Thralldom is a process. This process is called worthing and is something all Theodsmen go through repeating it many times in their lives. Prior to beginning the worthing process the potential thrall will discuss why they want to go into thrall with a member of the theod. The Theodsman will then approach their lord or lady and discuss the potential thrall with them. Sometimes, the lord or lady will want to talk to the potential thrall. Not everyone is accepted. Those with backgrounds they do not want to give up that conflict with the beliefs of the theod are likely to be rejected. If the potential thrall is accepted into becoming a thrall they are “sold.” That is the person that wants to teach them gives them a lucky penny (a penny found heads up in a public place). It varies what a thrall does with this penny from theod to theod. In some theods the thrall saves the lucky penny. In other theods they must lose it in a public place. When a thrall becomes a full fledged Theodsman they must give a lucky penny to the one that taught them. Worthing consists of three steps 1) Learning. In this stage the thrall spends time learning about Heathenry, and unlearning Christianity, Materialism, or whatever background they are coming from. During this time the thrall tries to become intimate with the history, customs, rites, and traditions of the Germanic culture the theod is trying to reconstruct. There is much reading, and many discussions with their lord or lady on the topics being learned. 2) Enacting. The thrall begins applying what they have learned. In my book Þédisc Geléafa “The Belief of the Tribe:” A Handbook on Germanic Heathenry and Theodish Belief I have this to say about enacting: “Enacting is not an easy process, and may take years. It is, as much a learning process as anything. One can read about riding a bike. One can study the physics of it, and work out mathematically how it works. They can look at what muscle groups one uses when riding. Even ride a tricycle to learn how to pedal. But, until one learns to ride a bike, they cannot say they have become a bike rider.” Heathenry is no different. One can read about Heathenry, but until they start practising it they really cannot call themselves Heathen. 3. Becoming or worthing. This is the point at which one can consider themselves Heathen. They have Heathen ideas, Heathen virtues, and live a Heathen life. The thrall has become a part of the theod. This process is all about laying down deeds in the Well of Wyrd to make one’s self Heathen. It is a process that never ends for a Theodsmen and they may go through it many times after becoming a full member of a theod. Even today after twenty years as a Theodman I am still learning new things about Heathenry and applying them in my life.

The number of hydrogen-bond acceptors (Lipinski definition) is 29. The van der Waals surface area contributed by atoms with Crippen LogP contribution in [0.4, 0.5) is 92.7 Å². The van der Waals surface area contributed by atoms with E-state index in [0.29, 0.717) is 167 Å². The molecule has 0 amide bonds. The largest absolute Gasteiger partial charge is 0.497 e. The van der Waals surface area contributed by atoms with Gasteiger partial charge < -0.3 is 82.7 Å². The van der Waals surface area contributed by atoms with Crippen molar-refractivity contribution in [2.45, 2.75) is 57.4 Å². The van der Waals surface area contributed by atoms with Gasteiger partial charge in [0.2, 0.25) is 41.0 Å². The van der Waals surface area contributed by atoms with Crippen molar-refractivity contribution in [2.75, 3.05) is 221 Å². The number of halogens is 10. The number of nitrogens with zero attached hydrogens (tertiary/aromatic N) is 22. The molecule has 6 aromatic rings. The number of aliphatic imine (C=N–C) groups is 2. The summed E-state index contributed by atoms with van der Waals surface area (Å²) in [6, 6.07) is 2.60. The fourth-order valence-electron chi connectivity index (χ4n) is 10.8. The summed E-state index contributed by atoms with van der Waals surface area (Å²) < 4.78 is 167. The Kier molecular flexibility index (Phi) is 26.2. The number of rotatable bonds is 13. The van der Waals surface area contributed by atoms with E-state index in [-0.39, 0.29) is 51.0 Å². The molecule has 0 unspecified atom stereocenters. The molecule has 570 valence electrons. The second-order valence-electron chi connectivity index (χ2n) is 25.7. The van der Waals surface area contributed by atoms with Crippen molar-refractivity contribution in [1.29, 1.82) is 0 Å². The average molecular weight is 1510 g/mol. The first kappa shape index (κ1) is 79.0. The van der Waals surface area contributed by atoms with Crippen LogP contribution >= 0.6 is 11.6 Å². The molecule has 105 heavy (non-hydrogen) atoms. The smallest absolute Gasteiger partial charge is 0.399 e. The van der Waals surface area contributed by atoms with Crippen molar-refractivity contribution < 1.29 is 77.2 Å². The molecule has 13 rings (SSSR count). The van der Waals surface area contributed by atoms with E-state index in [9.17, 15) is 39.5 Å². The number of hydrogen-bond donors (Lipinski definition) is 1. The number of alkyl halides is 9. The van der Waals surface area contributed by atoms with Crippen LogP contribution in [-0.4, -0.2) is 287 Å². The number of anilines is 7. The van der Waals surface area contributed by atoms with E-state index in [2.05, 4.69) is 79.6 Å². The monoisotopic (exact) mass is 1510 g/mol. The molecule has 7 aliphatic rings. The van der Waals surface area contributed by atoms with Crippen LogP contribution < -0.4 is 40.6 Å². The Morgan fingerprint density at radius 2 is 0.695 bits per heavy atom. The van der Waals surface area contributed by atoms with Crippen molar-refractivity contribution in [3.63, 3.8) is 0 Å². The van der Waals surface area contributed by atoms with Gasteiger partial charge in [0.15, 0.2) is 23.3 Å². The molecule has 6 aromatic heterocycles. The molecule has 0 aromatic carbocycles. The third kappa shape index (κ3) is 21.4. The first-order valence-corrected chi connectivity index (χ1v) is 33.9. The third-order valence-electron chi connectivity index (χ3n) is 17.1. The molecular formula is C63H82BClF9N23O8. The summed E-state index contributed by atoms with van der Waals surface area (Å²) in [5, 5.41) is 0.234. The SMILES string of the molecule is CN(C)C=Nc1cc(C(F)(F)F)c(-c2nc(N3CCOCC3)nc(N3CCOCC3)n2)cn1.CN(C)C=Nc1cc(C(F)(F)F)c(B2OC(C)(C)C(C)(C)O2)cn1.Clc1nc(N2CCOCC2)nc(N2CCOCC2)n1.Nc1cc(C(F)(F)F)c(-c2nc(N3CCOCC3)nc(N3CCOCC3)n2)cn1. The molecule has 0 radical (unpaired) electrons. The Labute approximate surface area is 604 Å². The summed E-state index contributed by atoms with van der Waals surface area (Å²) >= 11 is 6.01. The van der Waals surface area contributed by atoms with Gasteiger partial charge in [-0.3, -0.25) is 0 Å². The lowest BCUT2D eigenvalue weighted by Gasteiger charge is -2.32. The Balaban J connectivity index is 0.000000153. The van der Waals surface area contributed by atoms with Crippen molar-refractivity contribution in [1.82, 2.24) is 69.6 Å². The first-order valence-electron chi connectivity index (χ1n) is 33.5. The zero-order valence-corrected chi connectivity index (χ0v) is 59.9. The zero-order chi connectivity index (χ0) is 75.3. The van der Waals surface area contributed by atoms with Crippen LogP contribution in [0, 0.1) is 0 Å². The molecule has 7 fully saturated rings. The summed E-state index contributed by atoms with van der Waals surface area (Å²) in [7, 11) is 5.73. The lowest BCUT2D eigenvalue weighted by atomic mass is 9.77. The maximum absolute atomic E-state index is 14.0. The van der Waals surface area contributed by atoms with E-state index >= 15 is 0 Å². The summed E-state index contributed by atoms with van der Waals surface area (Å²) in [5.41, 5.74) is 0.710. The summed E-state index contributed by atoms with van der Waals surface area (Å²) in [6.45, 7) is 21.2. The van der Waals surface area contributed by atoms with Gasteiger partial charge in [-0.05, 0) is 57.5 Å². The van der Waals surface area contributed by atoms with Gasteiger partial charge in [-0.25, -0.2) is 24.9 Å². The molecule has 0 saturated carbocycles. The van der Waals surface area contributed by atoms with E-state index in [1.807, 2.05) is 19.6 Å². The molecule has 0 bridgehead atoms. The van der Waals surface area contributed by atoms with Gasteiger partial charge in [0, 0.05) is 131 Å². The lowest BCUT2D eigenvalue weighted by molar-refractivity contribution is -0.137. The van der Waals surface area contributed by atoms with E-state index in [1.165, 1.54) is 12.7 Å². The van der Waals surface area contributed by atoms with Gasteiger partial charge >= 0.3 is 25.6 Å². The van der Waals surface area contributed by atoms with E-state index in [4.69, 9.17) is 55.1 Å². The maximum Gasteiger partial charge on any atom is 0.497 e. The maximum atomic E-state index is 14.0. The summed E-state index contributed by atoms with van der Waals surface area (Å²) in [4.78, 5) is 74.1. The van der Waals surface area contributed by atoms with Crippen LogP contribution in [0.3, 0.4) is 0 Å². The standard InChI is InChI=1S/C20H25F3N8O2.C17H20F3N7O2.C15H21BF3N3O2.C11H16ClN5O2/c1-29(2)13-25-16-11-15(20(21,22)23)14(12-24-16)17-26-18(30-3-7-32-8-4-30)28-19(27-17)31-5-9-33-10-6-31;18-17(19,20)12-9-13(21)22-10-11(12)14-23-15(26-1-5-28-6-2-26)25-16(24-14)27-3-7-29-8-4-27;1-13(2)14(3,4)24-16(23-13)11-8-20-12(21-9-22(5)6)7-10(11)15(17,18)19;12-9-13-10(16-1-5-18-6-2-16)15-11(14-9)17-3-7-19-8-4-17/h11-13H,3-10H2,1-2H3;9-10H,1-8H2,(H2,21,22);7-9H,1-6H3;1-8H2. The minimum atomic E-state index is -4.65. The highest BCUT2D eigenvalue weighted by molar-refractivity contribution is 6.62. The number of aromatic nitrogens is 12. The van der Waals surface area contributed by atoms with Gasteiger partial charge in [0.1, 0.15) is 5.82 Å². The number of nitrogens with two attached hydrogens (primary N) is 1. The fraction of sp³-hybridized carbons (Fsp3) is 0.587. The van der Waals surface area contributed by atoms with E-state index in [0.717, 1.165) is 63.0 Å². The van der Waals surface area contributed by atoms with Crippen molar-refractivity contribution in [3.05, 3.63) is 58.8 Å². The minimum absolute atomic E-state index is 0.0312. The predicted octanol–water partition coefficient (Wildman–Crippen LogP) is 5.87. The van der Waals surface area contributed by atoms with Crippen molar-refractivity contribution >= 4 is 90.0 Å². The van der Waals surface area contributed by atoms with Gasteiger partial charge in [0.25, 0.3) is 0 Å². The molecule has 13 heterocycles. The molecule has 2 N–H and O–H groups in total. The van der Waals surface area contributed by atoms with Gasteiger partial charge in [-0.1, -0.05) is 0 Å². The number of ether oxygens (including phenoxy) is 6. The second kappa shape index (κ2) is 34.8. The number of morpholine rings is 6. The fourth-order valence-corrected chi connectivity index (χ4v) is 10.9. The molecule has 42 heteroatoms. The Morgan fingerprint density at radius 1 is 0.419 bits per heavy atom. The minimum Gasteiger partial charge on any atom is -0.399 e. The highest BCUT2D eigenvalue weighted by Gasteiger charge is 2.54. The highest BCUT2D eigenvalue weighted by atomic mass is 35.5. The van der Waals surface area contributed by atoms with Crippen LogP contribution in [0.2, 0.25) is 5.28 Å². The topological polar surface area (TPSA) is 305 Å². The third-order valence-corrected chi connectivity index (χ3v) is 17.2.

Becoming a Theodsman is a serious process. Theods have experimented in other ways of bringing new members into the theod in the past, granting potential members more rights. What would happen is that seekers would come in wanting to go through the learning process and then drift off. Thralldom since it ties one to someone that teaches them mouth to ear is much more personal and only the truly serious are willing to go through a process wherein they have no rights and must do whatever is asked of them so long as it is not abusive. Thralldom because of its very name may sound bad. The idea of selling oneself into “slavery” may sound totally unappealing to most Heathens, but in reality it is not a bad process. It is not as bad as military boot camp (no one is yelling at you), and no different in some ways than the process of joining many organizations such as the Masons. It has come a long way from the time when thralls were demeaned and abused under the Wínland Ríce. It is no longer a process of hazing. If you have any questions about thralldom feel free to ask in the comments. I will be glad to answer any and all questions you may have.